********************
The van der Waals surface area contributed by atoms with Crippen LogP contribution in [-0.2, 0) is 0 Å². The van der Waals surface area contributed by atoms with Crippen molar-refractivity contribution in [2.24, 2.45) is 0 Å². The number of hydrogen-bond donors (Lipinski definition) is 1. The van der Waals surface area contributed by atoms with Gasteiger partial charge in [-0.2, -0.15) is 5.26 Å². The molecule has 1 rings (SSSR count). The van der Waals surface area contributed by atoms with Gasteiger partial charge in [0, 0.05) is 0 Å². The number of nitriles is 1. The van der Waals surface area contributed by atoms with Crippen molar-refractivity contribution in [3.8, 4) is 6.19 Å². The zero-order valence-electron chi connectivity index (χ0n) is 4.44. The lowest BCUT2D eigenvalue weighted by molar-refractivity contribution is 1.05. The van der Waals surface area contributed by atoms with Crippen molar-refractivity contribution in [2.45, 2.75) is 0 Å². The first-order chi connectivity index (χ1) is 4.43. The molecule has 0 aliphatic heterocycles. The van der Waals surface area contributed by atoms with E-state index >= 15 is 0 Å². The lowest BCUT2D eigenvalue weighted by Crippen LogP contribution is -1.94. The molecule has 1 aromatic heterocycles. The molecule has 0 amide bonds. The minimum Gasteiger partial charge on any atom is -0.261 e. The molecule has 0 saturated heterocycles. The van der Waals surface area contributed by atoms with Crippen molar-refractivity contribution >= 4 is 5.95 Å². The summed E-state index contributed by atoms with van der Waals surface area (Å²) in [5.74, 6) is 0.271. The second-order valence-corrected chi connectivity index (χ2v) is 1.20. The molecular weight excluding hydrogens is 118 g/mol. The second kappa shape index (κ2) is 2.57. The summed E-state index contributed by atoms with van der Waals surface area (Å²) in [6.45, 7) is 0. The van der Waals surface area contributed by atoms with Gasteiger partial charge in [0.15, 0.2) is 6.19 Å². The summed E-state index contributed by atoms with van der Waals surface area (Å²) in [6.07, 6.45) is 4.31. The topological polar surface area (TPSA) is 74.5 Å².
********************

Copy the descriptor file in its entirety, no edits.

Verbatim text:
The van der Waals surface area contributed by atoms with Crippen LogP contribution in [-0.2, 0) is 0 Å². The van der Waals surface area contributed by atoms with Crippen molar-refractivity contribution in [2.24, 2.45) is 0 Å². The number of hydrogen-bond donors (Lipinski definition) is 1. The van der Waals surface area contributed by atoms with Gasteiger partial charge in [-0.2, -0.15) is 5.26 Å². The molecule has 1 rings (SSSR count). The van der Waals surface area contributed by atoms with Gasteiger partial charge in [0, 0.05) is 0 Å². The number of nitriles is 1. The van der Waals surface area contributed by atoms with Crippen molar-refractivity contribution in [3.8, 4) is 6.19 Å². The zero-order valence-electron chi connectivity index (χ0n) is 4.44. The lowest BCUT2D eigenvalue weighted by molar-refractivity contribution is 1.05. The van der Waals surface area contributed by atoms with Crippen molar-refractivity contribution in [2.45, 2.75) is 0 Å². The first-order chi connectivity index (χ1) is 4.43. The molecule has 0 aliphatic heterocycles. The van der Waals surface area contributed by atoms with E-state index >= 15 is 0 Å². The lowest BCUT2D eigenvalue weighted by Crippen LogP contribution is -1.94. The molecule has 1 aromatic heterocycles. The molecule has 0 amide bonds. The minimum Gasteiger partial charge on any atom is -0.261 e. The molecule has 0 saturated heterocycles. The van der Waals surface area contributed by atoms with Crippen molar-refractivity contribution >= 4 is 5.95 Å². The summed E-state index contributed by atoms with van der Waals surface area (Å²) in [5.74, 6) is 0.271. The second-order valence-corrected chi connectivity index (χ2v) is 1.20. The molecular weight excluding hydrogens is 118 g/mol. The second kappa shape index (κ2) is 2.57. The summed E-state index contributed by atoms with van der Waals surface area (Å²) in [6.45, 7) is 0. The van der Waals surface area contributed by atoms with Gasteiger partial charge in [0.15, 0.2) is 6.19 Å². The summed E-state index contributed by atoms with van der Waals surface area (Å²) in [6.07, 6.45) is 4.31. The topological polar surface area (TPSA) is 74.5 Å².